AttributedStrings are a wonderful way for us to describe and add rich, styled text to our apps.

We've covered a few different approaches and solutions for composing AttributedStrings over the years.

Today we'll check out at a new library, Attributed by Nicholas Maccharoli, which stands out as a modern approach to the task. Let's take a look.

We'll start by looking at the "standard" way to use AttributedStrings in Foundation:

let font = UIFont(name: "AvenirNext", size: 18.0)!

NSAttributedString(string: "Han Solo", attributes: [
  NSFontAttributeName: font

Not too bad, but we can do better. Let's try this same thing but with Attributed:

"Han Solo".attributed(with: Attributes { $0.foreground(color: .black).font(font) })


"Why not just use the AttributedString API that ships with Foundation?"

This is a fair question.

Imagine building an app that had many different attributed string styles. With Attributed, we're given a strongly API, allowing us to omit a couple of types. We're also able to omit the long, verbose key names.

Finally, (and perhaps most importantly) we're using a sort of "closure composition" technique.

This involves accepting a Swift closure in an initializer, giving us the anonymous argument $0 to play with. Then, we can chain function calls on to $0 to add attributes.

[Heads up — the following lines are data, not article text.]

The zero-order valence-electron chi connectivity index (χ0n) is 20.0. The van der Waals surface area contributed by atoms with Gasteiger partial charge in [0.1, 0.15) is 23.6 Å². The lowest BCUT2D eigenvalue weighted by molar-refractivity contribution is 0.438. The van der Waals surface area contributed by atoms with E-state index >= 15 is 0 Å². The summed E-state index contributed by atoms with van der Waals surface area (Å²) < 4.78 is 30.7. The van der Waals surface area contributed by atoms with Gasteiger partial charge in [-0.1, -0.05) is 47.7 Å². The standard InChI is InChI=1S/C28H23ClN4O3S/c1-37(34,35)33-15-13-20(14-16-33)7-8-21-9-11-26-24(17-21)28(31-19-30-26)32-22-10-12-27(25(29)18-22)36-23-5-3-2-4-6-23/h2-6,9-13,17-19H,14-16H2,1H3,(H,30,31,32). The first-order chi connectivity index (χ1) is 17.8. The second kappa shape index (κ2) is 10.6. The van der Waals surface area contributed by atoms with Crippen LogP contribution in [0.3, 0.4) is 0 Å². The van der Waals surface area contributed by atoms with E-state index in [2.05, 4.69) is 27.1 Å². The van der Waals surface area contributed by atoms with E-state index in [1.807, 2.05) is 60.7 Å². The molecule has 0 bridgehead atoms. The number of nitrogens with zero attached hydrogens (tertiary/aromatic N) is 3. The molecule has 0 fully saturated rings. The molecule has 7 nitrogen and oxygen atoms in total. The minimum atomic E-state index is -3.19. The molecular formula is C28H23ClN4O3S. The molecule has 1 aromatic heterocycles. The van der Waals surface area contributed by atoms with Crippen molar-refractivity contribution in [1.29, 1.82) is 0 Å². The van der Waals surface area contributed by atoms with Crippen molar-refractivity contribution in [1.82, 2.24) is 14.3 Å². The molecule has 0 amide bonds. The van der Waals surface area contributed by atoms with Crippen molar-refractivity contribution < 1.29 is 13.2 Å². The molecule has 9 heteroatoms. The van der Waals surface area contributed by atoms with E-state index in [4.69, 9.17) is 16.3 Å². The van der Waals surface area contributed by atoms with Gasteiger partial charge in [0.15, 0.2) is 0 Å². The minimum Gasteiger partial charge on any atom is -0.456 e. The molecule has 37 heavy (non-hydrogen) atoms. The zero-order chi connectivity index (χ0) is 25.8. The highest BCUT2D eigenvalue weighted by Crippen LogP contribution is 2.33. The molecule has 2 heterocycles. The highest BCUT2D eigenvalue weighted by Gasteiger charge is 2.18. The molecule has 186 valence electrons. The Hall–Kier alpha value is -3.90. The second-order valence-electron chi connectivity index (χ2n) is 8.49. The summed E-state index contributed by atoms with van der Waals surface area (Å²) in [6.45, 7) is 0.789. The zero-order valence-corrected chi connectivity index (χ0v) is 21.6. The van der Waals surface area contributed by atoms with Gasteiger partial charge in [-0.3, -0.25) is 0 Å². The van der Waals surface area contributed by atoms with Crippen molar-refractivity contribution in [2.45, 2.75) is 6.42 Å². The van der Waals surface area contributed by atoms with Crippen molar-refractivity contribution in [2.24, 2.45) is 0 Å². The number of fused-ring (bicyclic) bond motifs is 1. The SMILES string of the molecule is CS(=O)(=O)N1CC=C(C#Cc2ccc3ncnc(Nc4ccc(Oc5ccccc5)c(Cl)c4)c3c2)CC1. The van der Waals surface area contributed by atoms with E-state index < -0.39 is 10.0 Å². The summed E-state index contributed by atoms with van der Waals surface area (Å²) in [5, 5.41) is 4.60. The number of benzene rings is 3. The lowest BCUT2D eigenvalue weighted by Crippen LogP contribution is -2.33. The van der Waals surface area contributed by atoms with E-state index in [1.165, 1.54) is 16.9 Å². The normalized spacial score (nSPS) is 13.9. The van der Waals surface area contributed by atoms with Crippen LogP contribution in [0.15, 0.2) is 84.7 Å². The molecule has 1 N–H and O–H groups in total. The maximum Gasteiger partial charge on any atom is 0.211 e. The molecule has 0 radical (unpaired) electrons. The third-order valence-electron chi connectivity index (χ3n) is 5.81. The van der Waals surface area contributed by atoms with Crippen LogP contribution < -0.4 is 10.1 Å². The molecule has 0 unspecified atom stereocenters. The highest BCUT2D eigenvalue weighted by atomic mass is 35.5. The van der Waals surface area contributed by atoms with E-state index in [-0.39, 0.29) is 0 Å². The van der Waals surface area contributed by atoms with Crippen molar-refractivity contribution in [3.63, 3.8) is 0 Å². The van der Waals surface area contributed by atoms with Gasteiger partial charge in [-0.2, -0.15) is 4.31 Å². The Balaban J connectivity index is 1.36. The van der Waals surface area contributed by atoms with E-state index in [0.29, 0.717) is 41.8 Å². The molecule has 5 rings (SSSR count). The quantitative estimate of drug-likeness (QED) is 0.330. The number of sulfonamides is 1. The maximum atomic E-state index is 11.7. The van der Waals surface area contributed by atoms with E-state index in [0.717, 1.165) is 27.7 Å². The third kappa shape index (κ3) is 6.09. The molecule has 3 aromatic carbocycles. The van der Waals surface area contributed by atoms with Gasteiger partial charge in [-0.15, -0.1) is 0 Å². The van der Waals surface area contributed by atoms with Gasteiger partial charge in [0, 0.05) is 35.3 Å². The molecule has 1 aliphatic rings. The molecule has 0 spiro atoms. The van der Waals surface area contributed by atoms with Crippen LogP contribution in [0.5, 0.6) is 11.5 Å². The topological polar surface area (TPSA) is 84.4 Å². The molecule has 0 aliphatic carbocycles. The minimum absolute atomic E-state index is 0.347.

All of this leads to a dramatic decrease in manual typing (even with autocomplete in Xcode, writing tons of attribute collections stops being fun, quickly).

It also allows us to work more effeciently, and accurately. We can lean on our syntactic shorthand and trust in the Swift's type system to get us to the finish line.


Before we go, let's talk about one of the most common hiccups we can run into when writing AttributedString-related code. Inheritance.

We've all been there. We're composing an AttributedString to go into a UILabel. We're pumped because we've got the style neatly translated from the original design into code. Then we see it. The design calls for one of the words in the label to be a different color, for emphasis.

Dun, dun dun.

No worries though, with Attributed we can solve this problem quickly:

let base = Attributes().font(UIFont(name: "AvenirNext", size: 18.0)!)

let highlighted = base.foreground(color: .red)

"Han Solo is the captain of the ".attributed(with: base)
    + "Millennium Falcon".attributed(with: highlighted)

Very cool. We're able to define a base set of attributes in Attributes(), then compose new sets that inherit all the attributes of our base set.

Then, we're leaning on Attributed's extension to String and String's support of the + operator to write some super clean code.

Pro Tip: This functionality also allows us to easily build up a re-usable set of Attributes(), keeping them in one spot, then sprinkling them throughout our code.

Learn more about Attributed at